So rather than raising the barriers to UK entry for foreign students, we should be lowering them. The number of new international students here declined in 2011‑12 and again in 2012‑13. In some cases, the change was dramatic, such as the 49 per cent drop in Indian student numbers: a survey of those who decided against studying in the UK cited the country’s attitudes towards international students and perceived difficulties in obtaining visas as reasons for their choices. Rather than insisting that foreigners educated here leave on graduation, we should be providing incentives for them to stay and to commit their education and energy to the British economy.

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There is a certain irony in the fact that through the highly successful Sutton Trust Summer School Programme, low- and middle-income UK students (three-quarters of participants come from families with household incomes under £25,000) are gaining admission and financial aid – more than £9 million for 58 students this year – at top US universities. This is happening at a time when American and other foreign students are being prevented from working to pay for their studies here. In effect, poor British students are going overseas to get a “debt free” education; by contrast, only wealthy foreign students will be permitted here.

Another manifestation of turning inwards is state efforts to enlist universities and their student associations to monitor extremist speech as part of the Counter-Terrorism and Security Act 2015.

In February 1962, President John F. Kennedy spoke at the 20th anniversary of the first transmission from Voice of America, the US federal government’s official external broadcaster. He said: “We are not afraid to entrust the American people with unpleasant facts, foreign ideas, alien philosophies and competitive values. For a nation that is afraid to let its people judge the truth and falsehood in an open market is a nation that is afraid of its people.”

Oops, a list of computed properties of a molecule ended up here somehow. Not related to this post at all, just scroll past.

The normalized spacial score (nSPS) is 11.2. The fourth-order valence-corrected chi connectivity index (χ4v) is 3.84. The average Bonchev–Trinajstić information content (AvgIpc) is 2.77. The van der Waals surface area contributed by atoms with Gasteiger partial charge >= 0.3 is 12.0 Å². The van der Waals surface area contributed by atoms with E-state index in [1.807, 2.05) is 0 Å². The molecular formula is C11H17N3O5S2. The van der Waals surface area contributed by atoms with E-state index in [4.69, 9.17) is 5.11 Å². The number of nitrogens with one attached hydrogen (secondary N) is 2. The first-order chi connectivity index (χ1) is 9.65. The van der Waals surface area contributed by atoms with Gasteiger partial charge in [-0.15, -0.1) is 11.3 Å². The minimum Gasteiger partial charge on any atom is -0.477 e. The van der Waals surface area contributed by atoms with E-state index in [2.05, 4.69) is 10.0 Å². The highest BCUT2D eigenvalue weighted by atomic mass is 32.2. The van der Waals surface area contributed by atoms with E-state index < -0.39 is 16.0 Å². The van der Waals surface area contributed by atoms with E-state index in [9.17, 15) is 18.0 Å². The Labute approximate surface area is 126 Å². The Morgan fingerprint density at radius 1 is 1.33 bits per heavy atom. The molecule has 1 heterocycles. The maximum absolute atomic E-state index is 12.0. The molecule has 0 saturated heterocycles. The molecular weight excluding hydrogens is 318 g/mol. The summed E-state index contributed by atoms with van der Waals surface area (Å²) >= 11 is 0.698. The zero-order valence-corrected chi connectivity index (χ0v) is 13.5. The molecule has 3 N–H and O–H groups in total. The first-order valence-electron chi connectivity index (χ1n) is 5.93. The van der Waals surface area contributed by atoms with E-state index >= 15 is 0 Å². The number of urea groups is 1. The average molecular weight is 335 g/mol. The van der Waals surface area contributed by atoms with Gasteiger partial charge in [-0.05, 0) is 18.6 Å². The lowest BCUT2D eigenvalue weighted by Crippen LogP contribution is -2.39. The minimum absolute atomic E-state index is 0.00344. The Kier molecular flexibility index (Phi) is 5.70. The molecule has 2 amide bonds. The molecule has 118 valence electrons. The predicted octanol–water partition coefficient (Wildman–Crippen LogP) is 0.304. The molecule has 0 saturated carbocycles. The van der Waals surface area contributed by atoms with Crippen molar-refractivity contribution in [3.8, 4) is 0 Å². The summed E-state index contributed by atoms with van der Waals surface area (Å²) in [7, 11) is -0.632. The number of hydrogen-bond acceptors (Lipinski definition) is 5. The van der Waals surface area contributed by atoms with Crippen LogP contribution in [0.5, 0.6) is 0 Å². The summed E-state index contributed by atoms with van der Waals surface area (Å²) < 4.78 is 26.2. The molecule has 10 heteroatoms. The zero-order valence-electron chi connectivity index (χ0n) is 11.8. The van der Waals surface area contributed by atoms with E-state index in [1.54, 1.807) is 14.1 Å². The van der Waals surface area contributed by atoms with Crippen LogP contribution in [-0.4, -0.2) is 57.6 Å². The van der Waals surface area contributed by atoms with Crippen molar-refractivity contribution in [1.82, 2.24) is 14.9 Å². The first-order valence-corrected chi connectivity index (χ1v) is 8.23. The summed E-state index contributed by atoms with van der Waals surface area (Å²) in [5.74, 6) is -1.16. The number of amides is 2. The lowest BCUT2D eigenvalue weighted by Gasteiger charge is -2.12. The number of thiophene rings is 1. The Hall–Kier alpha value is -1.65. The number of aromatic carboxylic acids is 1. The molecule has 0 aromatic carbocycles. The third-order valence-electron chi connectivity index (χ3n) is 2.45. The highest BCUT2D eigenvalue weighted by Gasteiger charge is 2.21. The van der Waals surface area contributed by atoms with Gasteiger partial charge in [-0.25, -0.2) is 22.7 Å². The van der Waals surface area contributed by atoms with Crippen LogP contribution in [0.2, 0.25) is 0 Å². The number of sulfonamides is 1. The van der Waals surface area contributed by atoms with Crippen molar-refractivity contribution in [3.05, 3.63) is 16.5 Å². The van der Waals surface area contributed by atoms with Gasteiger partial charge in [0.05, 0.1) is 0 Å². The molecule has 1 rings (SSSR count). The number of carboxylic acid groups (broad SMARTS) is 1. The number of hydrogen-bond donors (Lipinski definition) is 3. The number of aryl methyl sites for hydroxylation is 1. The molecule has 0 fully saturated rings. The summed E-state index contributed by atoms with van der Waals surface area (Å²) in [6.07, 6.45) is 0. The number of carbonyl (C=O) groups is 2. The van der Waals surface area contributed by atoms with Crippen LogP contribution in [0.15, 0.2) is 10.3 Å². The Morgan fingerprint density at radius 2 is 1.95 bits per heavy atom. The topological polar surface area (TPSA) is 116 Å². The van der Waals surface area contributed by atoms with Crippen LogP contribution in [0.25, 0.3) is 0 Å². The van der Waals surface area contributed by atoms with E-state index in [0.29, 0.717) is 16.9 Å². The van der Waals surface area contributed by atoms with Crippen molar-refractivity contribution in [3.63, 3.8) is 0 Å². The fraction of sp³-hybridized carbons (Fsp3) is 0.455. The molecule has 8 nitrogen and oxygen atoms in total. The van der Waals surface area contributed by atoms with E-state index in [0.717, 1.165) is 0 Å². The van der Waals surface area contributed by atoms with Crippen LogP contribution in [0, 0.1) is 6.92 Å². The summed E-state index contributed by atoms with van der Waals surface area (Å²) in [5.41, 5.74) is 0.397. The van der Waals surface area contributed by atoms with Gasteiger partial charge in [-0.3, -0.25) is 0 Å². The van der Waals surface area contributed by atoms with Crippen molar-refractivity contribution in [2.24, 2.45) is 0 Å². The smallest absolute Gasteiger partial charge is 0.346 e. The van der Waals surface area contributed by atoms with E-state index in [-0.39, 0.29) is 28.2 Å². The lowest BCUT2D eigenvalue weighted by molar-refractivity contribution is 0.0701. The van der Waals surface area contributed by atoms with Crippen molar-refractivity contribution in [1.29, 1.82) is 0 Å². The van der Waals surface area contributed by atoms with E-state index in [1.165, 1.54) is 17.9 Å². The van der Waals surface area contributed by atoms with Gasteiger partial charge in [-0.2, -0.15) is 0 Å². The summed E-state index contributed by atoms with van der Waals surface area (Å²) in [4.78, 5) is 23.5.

We should not be afraid to entrust our universities with objectionable speech: indeed, it is precisely there that it should be heard and refuted. The internet will ensure that those who want to hear such speech will do so, but by banning it from our universities we deny our teachers the opportunity to model to our students how to submit it to reasoned scepticism.

St Andrews was at the very heart of the Scottish Reformation. Across the university and the town are markers where people were burned at the stake for their beliefs. We are daily reminded that violent religious fundamentalism doesn’t just happen elsewhere, but we have made progress. In 1720, a local family inscribed on one of our many stone walls: “They have said. They will say. Let them be saying.” Let them say what they choose and let what they say be challenged. Let our students practise what they have been taught, to subject all ideas to critical analysis.

Universities thrive not only by bringing many nationalities together, but also by forcing different ideas together, too.

In a time of economic uncertainty and political insecurity, it is natural to want to retreat inwards, but the strength of the UK economy and its universities lies in our openness.

Louise Richardson
Principal and vice-chancellor, University of St Andrews

Louise Richardson will become vice-chancellor of the University of Oxford in early 2016.